It’s not boring to be a psychotherapist. And that's not because, as many clients think, you hear good, juicy stories or view the bones in people’s closets.

It’s sustainably interesting, in part, because it’s enduringly mysterious.

As a therapist, you only have a faint clue as to what’s happening over time, even if you’re committed to a coherent theory and are disciplined and systematic in its application. If your client improves, what you’re achieving is bigger than what’s happening in any given session. It’s complex and multi-layered and it relates to every aspect of the relationship you form with your client, the questions you ask and affirmation you give, and the trust and safety you form. It also relates to the routine, the safety of your office, and the comforting way the light comes through your blinds. And of course, it’s also all about the work your client does in confronting themselves, and the ways they generalize and apply lessons from therapy to other facets of their life.

Various types of long-term, in-depth psychotherapy have a few things in common. They depend on a safe and trusting relationship with a therapist. They follow lived time, meaning life happens during treatment, enabling a client to work and understand in parallel with actual events and changes. They also allow the client to make manifest internalized material, to dredge up and acknowledge thoughts and feelings they may have otherwise just left alone (Drisko, 2004).

Jonathan Lear writes persuasively about what he thinks is happening in the psychotherapeutic relationship. He describes psychotherapy (and in his case psychoanalysis) as a collaborative relationship, in which the participants engage in “thinking-together.” In thinking together the client brings, in depth and over time, the fullest possible sample of her mental content to share and process with her therapist (Lear, 2017).

This sample of thought and emotion is much more comprehensive than the slices we choose to share with our partners or our friends. As clients, we don’t have to filter for social appropriateness or focus on the emotional implications of the disclosure for the other person. Nor do we have to restrict the sample we provide to avoid the perception of self-indulgence or self-importance.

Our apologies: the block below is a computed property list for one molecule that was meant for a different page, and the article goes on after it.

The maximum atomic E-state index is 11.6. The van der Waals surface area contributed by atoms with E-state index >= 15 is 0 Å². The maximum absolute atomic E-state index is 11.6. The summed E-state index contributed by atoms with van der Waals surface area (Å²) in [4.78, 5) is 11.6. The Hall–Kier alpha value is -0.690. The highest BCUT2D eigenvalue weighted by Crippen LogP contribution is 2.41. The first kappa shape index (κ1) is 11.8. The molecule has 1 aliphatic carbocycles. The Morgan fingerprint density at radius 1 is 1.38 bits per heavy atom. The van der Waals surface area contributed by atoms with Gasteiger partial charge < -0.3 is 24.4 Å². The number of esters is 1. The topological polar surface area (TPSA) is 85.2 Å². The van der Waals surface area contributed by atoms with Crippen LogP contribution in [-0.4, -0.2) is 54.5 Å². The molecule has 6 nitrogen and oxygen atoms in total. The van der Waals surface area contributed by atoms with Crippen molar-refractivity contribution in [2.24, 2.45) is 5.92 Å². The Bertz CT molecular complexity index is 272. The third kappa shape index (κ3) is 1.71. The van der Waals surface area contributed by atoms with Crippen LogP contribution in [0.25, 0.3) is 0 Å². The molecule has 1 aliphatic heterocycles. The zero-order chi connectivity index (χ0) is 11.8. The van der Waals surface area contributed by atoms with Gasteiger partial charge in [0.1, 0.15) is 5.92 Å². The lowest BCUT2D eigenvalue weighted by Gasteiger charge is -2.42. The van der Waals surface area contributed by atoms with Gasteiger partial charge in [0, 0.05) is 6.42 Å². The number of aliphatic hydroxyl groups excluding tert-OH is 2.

In this unadulterated sharing, we do more than vent or externalize. We provide content that has the potential to lend insight into the very processes by which our mind functions and our actions proceed. We’re able to dive into the workings of our own brain in the most self-aware way.

Lear describes this thinking together as producing, over time, “an unusual practical capacity of mind: the capacity to change the way (one’s) own mind works via the immediate and direct understanding of how it works.”

In some sense, what we’re doing in psychotherapy is studying the machinery of our minds. We’re stepping back, which is a surprisingly rare act, and looking at these inner workings and evaluating things like causality, chains of emotions and thoughts that produce behaviors, emotional triggers, even mistakes or places where the gears get stuck.

Psychotherapy takes these inner workings to be the tools by which we live. Given that our mental processes are themselves the tools, an education in how they work seems indispensable. What would it look like, for example, for the operator of a machine to be utterly ignorant of the mechanisms by which that machine functioned? How could we trust him to operate it to the peak of its capacities?

Lear writes: “Our emotional lives and our desires should not be strangers to us, dominating us through our ignorance, but should be aspects of our lives that we, in one way or another, appreciate and comprehend.”  

Lear calls this capacity that we develop in thinking-through together, and in gaining insight into mental functioning, the “the power of mind.” Power of mind is kind of a super power. For one, it’s precious and rare, because the majority of people are walking around with a kind of ignorance about how their thoughts and feelings function. But it’s also powerful in that it allows us to intervene, to challenge thoughts that gum up the works, and to acknowledge and think meaningfully about how to cope with emotions that would otherwise subtly and covertly alter the course of our lives. 

References

Drisko, James. (2004) Common Factors in Psychotherapy Outcome: Meta-Analytic Findings and Their Implications for Practice and Research. Families in Society: The Journal of Contemporary Social Services: 2004, Vol. 85, No. 1, pp. 81-90.

Lear, Jonathan (2017). Wisdom Won from Illness: Essays in Philosophy and Psychoanalysis. Cambridge: Harvard University Press. 

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